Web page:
Instead you can sample all kinds of other fruit wines, like mangosteen wine, snakefruit wine, rambutan wine, and two varieties of banana wine.
Maybe if enough people talk to him about his durian wine, he’ll make another batch. Just a hopeful thought.
Nearby the wine stall are several stalls pounding Durian Som Tom, a light, limey and salty salad made out of durian that’s so unripe it’s starchy and crunchy and just slightly sweet.
You can make som tom with almost any vegetable, but usually it’s made with green papaya mixed with garlic, lime, chilies, copious salt, tamarind vinegar, fish sauce and small dried shrimps. If you’re a vegetarian, it’s easy to tell them to hold the fish stuff.
The durian version is especially wonderful because the crinkle-cut slivers soak up the dressing like a sponge, giving the durian a texture similar to springy cheese sticks inundated with the deliciousness of the dressing.
Somehow this dish is not super common in Thailand, so don’t miss tasting if you can help it.
Get the recipe here.
Fruit Eating Competition
One of the main events of the day is a fruit speed-eating competition, which is always entertaining to watch. Can you guess who won this round? (it was the woman on the far right). They even had prizes, with up to 1,000 baht. That’s quite a lot for 2 minutes of hard eating.
I’m assuming this will happen again this year, although we didn’t see it last year and also couldn’t find any schedule of activities.
I’ve been told someone is going to send me the 2017 Schedule of Durian Events, and will update this blog post promptly on receiving it.
The Durian Situation
So finally. What’s the durian like at the Chanthaburi Durian Festival?
Well, it’s not the reason to go there. Last year, we were disappointed to find that the durian-buying areas were mostly sequestered in the the front on either side of the clothing maze. There was a very little bit in the building with the Fruit Sampling, all of it Monthong or Chanee.
We bought this packet of Chanee, which was excellent. But although we wanted more, we couldn’t get it. That vendor didn’t have any more, and when we walked down into the durian-buying areas, we were unable to find anything ripe enough to eat the same day.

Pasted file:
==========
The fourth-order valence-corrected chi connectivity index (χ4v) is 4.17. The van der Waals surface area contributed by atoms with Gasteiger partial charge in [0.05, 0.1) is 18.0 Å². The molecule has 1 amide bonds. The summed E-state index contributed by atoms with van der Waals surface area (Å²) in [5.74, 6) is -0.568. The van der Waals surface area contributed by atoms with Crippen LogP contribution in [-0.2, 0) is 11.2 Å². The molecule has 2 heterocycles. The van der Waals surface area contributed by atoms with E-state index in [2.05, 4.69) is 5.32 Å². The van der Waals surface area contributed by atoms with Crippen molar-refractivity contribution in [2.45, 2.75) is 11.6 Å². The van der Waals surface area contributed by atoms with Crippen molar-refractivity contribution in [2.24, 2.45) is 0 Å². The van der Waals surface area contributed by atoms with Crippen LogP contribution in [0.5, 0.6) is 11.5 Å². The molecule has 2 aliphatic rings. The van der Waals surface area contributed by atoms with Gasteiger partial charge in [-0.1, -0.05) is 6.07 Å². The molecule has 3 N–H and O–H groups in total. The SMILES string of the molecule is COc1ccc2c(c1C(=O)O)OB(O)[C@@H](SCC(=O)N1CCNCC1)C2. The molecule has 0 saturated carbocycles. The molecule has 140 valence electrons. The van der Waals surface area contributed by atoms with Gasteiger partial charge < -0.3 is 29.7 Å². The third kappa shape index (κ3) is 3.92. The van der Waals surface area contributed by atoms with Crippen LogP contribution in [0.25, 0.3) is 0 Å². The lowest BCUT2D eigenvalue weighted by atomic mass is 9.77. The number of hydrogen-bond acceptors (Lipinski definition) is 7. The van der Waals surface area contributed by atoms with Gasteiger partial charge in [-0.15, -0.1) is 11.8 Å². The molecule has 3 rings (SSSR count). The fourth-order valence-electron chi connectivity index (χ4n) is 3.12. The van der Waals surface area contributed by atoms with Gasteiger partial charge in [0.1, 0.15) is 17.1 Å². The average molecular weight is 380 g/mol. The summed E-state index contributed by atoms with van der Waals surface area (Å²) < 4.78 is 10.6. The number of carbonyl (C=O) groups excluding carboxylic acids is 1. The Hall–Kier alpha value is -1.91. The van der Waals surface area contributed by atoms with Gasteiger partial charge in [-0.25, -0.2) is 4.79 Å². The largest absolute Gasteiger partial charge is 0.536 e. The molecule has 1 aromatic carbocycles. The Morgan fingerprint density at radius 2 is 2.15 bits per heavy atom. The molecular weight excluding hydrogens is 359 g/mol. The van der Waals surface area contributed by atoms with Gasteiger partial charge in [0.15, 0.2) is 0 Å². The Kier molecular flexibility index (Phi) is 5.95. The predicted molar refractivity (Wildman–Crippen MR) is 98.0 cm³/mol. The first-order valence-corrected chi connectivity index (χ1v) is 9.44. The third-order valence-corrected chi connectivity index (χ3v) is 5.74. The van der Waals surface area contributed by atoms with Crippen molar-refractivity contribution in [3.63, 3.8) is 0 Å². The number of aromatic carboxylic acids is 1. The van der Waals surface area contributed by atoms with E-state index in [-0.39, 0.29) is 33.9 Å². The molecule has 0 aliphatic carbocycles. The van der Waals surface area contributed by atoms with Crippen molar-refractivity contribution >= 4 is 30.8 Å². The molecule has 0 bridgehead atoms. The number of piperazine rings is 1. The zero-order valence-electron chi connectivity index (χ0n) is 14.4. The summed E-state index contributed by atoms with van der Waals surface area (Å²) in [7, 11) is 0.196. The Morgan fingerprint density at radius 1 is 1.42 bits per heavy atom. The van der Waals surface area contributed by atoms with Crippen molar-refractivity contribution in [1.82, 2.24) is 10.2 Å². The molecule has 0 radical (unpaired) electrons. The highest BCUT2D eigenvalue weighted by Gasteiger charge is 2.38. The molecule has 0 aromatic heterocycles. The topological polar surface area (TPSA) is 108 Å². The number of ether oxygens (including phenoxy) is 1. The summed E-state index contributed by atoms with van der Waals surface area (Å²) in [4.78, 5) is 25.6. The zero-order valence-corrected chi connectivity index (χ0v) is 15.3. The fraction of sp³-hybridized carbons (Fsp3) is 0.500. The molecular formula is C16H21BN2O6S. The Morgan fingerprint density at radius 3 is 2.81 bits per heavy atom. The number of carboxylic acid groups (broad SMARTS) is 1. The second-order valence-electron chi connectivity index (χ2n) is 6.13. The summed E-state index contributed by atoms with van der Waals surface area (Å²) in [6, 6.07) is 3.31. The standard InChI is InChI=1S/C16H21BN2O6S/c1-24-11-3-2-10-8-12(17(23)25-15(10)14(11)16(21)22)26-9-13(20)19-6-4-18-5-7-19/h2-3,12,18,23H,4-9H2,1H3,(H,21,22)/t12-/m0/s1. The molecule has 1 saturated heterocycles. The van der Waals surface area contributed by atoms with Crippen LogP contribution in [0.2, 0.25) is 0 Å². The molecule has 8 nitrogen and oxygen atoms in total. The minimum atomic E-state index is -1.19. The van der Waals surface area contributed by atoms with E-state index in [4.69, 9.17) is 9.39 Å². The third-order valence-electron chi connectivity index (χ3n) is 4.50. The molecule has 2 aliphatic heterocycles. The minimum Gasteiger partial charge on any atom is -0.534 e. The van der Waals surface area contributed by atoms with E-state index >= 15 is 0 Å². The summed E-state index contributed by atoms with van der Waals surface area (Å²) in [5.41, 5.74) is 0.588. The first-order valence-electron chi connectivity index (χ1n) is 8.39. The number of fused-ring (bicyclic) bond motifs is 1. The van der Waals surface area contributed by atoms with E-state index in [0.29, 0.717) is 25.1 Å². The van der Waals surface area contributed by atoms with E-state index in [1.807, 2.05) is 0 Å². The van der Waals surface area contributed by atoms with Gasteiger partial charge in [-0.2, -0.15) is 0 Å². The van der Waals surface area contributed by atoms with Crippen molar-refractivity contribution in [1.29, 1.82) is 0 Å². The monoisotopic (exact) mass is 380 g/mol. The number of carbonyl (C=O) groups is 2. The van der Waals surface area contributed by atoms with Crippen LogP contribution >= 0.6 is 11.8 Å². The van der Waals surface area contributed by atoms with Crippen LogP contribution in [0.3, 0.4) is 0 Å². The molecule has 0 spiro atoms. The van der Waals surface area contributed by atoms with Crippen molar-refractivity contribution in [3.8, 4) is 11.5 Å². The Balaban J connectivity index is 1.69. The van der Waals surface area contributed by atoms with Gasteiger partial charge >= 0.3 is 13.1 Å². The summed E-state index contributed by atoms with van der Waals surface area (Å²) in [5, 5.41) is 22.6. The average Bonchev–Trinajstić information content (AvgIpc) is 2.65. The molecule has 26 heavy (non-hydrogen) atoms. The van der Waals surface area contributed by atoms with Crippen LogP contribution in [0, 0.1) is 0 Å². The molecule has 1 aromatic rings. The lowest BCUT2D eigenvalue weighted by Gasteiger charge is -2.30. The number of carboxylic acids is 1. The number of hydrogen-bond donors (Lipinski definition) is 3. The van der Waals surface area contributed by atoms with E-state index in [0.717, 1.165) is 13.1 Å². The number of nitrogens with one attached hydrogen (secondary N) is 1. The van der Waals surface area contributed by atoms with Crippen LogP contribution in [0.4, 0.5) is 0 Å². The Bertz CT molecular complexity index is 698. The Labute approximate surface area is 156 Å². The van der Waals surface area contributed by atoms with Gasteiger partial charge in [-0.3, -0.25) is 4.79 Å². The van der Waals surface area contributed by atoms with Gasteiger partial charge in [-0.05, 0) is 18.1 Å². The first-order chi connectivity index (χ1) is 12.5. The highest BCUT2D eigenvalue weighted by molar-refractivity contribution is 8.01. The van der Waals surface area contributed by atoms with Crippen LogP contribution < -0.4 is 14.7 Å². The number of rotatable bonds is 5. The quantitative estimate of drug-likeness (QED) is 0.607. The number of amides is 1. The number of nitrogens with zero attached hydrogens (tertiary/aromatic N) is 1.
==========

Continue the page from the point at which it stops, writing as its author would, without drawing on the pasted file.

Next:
There were also only the main four varieties — Monthong, Ganyao, Chanee and Puangmanee, whereas when the festival was at the lake park, we’d sometimes find weird ones like Nokayib or Tubtim, and there was always the exotic varieties at the booth run by the Horticultural Research Center.
Which brings up some of my complaints about the festival, just in case someone with durian powers is reading:
What I think would make the festival better:
Post the schedule online somewhere easy to find. Why is it so hard to find information about your event, even for Thai people? Create a Facebook page and upload the events schedule there so everyone can find it.
Make more information available in English. Your international guests would soooo appreciate it if you could make more of the information (like schedules) available in an alphabet we can read.
Cool it with the megaphones. Unrelated to durian, but one of the features that turns me off most about the festival is the decibel levels.
Create more pleasant places to sit and eat durian. Now that the festival is outside of the city, you can’t easily go back to your hotel or take a break in the park when it gets overwhelming. Create a quiet, shady area where people can hang out, eat, and hear each other talking without shouting.
Encourage Durian Diversity. If this is a celebration of local durian and durian growers, allow them both to shine by sharing the durians that make Chanthaburi special. I’m talking about Chanthaburi 1, 2, 3, Puangmanee, Nockyib, and some of the new hybrids (Nuan Thong Chan) and any unique or special varieties that you can’t normally find at a fruit market.
Just have more durian around. I’m going to be 28 next month, so while I’m not super old yet I feel that I can sagely make this observation: Focus Is Everything. Keep it simple. Keep it the Chanthaburi World Durian Festival.
I’m planning my 6th visit to the Chanthaburi Durian Festival. It’s exciting, the way all big markets are, but better, because there’s durian around. Plus it’s cool to get a chance to taste so many durian products in one space.
I’m taking my Thailand Durian Tour there this year, and we’ll stop for a bathroom and stretch break. I’m planning to spend about an hour there, which is all I think you really need to see and taste everything without being discomforted by the heat and decibel levels and then bored.
We’ll be there June 5th. See you there?
How to go to the 2017 Chanthaburi Fruitpital Festival
The Chanthaburi Fruitpital Festival is now located about 12km north of the city next to the Chanthaburi Provincial Administration Building.